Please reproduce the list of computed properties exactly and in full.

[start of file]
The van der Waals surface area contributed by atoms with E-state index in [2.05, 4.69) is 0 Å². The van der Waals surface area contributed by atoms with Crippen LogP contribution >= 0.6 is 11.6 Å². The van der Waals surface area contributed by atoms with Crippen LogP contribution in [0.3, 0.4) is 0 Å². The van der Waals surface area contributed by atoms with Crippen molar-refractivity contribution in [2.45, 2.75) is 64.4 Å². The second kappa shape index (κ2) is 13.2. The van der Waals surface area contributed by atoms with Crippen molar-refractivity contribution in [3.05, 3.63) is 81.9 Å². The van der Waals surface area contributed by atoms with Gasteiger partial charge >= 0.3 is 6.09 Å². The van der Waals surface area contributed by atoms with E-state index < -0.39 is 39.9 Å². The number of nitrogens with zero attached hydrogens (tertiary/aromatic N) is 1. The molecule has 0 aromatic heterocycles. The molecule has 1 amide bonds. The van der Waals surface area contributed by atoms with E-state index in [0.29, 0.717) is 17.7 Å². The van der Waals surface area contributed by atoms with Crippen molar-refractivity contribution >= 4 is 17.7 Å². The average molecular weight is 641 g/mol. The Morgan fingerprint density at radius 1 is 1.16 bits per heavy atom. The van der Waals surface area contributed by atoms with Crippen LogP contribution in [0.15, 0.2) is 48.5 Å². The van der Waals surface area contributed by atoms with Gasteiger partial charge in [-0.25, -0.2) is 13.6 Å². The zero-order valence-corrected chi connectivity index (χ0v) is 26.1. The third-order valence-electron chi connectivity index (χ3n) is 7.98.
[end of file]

The van der Waals surface area contributed by atoms with E-state index in [2.05, 4.69) is 0 Å². The van der Waals surface area contributed by atoms with Crippen LogP contribution >= 0.6 is 11.6 Å². The van der Waals surface area contributed by atoms with Crippen LogP contribution in [0.3, 0.4) is 0 Å². The van der Waals surface area contributed by atoms with Crippen molar-refractivity contribution in [2.45, 2.75) is 64.4 Å². The second kappa shape index (κ2) is 13.2. The van der Waals surface area contributed by atoms with Crippen molar-refractivity contribution in [3.05, 3.63) is 81.9 Å². The van der Waals surface area contributed by atoms with Gasteiger partial charge >= 0.3 is 6.09 Å². The van der Waals surface area contributed by atoms with E-state index < -0.39 is 39.9 Å². The number of nitrogens with zero attached hydrogens (tertiary/aromatic N) is 1. The molecule has 0 aromatic heterocycles. The molecule has 1 amide bonds. The van der Waals surface area contributed by atoms with E-state index in [0.29, 0.717) is 17.7 Å². The van der Waals surface area contributed by atoms with Crippen molar-refractivity contribution >= 4 is 17.7 Å². The average molecular weight is 641 g/mol. The Morgan fingerprint density at radius 1 is 1.16 bits per heavy atom. The van der Waals surface area contributed by atoms with Crippen LogP contribution in [0.15, 0.2) is 48.5 Å². The van der Waals surface area contributed by atoms with Gasteiger partial charge in [-0.25, -0.2) is 13.6 Å². The zero-order valence-corrected chi connectivity index (χ0v) is 26.1. The third-order valence-electron chi connectivity index (χ3n) is 7.98.